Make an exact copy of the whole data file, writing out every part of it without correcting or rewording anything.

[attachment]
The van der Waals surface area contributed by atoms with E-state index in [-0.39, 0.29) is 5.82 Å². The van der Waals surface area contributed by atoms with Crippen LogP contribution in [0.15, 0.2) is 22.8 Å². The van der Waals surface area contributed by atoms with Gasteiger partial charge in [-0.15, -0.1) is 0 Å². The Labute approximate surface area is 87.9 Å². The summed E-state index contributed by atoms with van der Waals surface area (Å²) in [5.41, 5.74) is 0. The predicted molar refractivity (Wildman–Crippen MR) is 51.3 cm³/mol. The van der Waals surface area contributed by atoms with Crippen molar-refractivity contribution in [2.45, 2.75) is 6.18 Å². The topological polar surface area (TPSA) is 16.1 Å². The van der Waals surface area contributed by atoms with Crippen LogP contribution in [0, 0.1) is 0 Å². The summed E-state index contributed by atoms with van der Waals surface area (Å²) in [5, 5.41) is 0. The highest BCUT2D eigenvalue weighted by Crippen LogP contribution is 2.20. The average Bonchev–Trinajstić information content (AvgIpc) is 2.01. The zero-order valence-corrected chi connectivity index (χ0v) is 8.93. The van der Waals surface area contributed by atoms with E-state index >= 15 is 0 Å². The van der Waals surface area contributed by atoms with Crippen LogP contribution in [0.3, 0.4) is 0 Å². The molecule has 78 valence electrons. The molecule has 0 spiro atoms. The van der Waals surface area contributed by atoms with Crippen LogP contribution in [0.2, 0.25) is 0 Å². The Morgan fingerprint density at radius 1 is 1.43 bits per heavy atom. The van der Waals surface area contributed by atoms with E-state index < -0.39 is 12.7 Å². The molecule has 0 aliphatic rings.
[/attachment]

The van der Waals surface area contributed by atoms with E-state index in [-0.39, 0.29) is 5.82 Å². The van der Waals surface area contributed by atoms with Crippen LogP contribution in [0.15, 0.2) is 22.8 Å². The van der Waals surface area contributed by atoms with Gasteiger partial charge in [-0.15, -0.1) is 0 Å². The Labute approximate surface area is 87.9 Å². The summed E-state index contributed by atoms with van der Waals surface area (Å²) in [5.41, 5.74) is 0. The predicted molar refractivity (Wildman–Crippen MR) is 51.3 cm³/mol. The van der Waals surface area contributed by atoms with Crippen molar-refractivity contribution in [2.45, 2.75) is 6.18 Å². The topological polar surface area (TPSA) is 16.1 Å². The van der Waals surface area contributed by atoms with Crippen LogP contribution in [0, 0.1) is 0 Å². The summed E-state index contributed by atoms with van der Waals surface area (Å²) in [5, 5.41) is 0. The highest BCUT2D eigenvalue weighted by Crippen LogP contribution is 2.20. The average Bonchev–Trinajstić information content (AvgIpc) is 2.01. The zero-order valence-corrected chi connectivity index (χ0v) is 8.93. The van der Waals surface area contributed by atoms with E-state index >= 15 is 0 Å². The van der Waals surface area contributed by atoms with Crippen LogP contribution in [0.3, 0.4) is 0 Å². The molecule has 78 valence electrons. The molecule has 0 spiro atoms. The van der Waals surface area contributed by atoms with Crippen LogP contribution in [0.2, 0.25) is 0 Å². The Morgan fingerprint density at radius 1 is 1.43 bits per heavy atom. The van der Waals surface area contributed by atoms with E-state index < -0.39 is 12.7 Å². The molecule has 0 aliphatic rings.